Americans aren’t paying particularly high prices at the pump. In fact, the relatively low cost of gasoline helped retailers last month, as consumers spent more on items other than fuel. But anyone who expected the shale oil boom to forever consign the expression “pain at the pump” to the history books must be disappointed.
Americans filling their gas tanks are paying slightly more today than they did on average for the past decade. How can that be after U.S. oil production increased 13.8 per cent between 2011 and 2012 alone? The stubbornly high prices are even more perplexing if one considers that U.S. consumption of gasoline dipped during the recession and is on a long-term downward trend thanks to high fuel efficiency vehicles.
Bloomberg BusinessWeek set out solve this puzzle this week in a provocative article that’s making the rounds among energy traders and analysts. The authors expose some quirky, outdated rules that are working against lower prices. One law predicated on the now disproved idea that U.S. oil supplies were headed for inexorable decline requires that refiners mix in gasoline with given amount of ethanol. This, naturally, drives up costs for refiners, who pass it on to consumers. Another law, dating from 1920, bars foreign vessels from transporting cargo between U.S. ports, which effectively created a maritime transportation bottleneck between the Gulf Coast refineries and the gasoline-starved North East.
The magazine’s main thesis is, though, is that gas prices haven’t fallen because the U.S. is increasingly exporting the stuff rather than selling it to the home market.
That conclusion is puzzling. And insofar as it reinforces the idea that more gasoline exports mean less relief at the pump, it is dangerous for Canada’s Keystone XL. Tom Steyer, the former hedge fund billionaire turned environmental advocate, and a number of high-ranking Democrats have argued that a pipeline linking Alberta’s oilsands to Gulf Coast refineries wouldn’t benefit the U.S. because most of the oil is likely to be exported as a result of increasing U.S. domestic production.
The concern about exports, though, is misplaced.
First of all, as the U.S. Energy Information Administration (EIA) noted in a recent report, it isn’t clear that selling U.S. gasoline abroad is having an effect on domestic prices. Reducing such exports even might back-fire:
Were gasoline exports to be constrained, global gasoline supply would likely decline, and U.S. gasoline importers, especially in the Northeast, would face additional competition for supplies from buyers in other countries that would have otherwise been supplied from U.S. refineries, which would tend to raise the price of imported gasoline.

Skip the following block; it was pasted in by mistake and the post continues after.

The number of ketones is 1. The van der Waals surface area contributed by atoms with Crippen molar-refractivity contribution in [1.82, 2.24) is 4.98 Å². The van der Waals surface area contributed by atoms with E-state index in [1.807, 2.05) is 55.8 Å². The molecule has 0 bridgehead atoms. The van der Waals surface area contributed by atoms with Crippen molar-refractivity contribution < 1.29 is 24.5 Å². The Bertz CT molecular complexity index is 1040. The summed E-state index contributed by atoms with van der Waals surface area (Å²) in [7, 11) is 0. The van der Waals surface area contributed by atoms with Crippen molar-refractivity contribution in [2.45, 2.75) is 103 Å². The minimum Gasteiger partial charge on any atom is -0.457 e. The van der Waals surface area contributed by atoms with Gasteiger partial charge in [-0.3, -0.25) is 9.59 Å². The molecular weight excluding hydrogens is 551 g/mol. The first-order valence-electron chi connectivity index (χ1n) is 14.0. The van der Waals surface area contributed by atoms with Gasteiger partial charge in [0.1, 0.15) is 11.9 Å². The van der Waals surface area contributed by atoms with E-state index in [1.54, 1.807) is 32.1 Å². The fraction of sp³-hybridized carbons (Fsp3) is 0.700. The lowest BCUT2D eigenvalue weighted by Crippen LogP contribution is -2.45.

Second, while gasoline prices are very volatile and tend to be affected by a number of local factors like the weather or refinery maintenance and breakdowns, the rule of thumb is that the most important factor is the price of crude oil. And while that can also be quite volatile, in the long run it depends on the equilibrium between global demand and global supply.
The main reason why the U.S. shale oil boom hasn’t resulted in much cheaper U.S. gasoline is that American motorists are competing with drivers in South America and Asia. Growing demand from emerging economies pushed up crude prices and spurred the development of unconventional oil resources, such as North Dakota’s Bakken shale reserves, but the latter hasn’t been large enough to offset the upward pressure on prices. The Great Recession, which depressed fuel consumption worldwide, has provided some respite, but as global growth picked up again, so did crude prices.
That’s why making it easy for Canada to develop the oilsands is a better way to go about easing the U.S.’s gasoline price problem. As I argued before, even our vast, sandy oil riches wouldn’t insulate North American from price shocks. But they would be enough of an addition to global supplies to conceivably soften the punch of such swings by lowering crude prices, if only a little bit.
Of course the Keystone XL would be only one stepping stone in the development of the oilsands. And of course the effect of the oilsands on global oil prices would be the same whether Canada exports its heavy crude to the U.S. or Asia. But a rejection of the Keystone could be a serious setback. According to a recent report by the Royal Bank of Canada, it could wipe out $2.4 billion in investment. Killing the pipeline would not keep the oil in the ground, as some environmentalists seem to believe, but it would slow things down. American gasoline would stay as pricey as ever for a while longer.
Erica Alini is a California-based reporter and a regular contributor to CanadianBusiness.com, where she covers the U.S. economy. Follow her on Twitter: @ealini.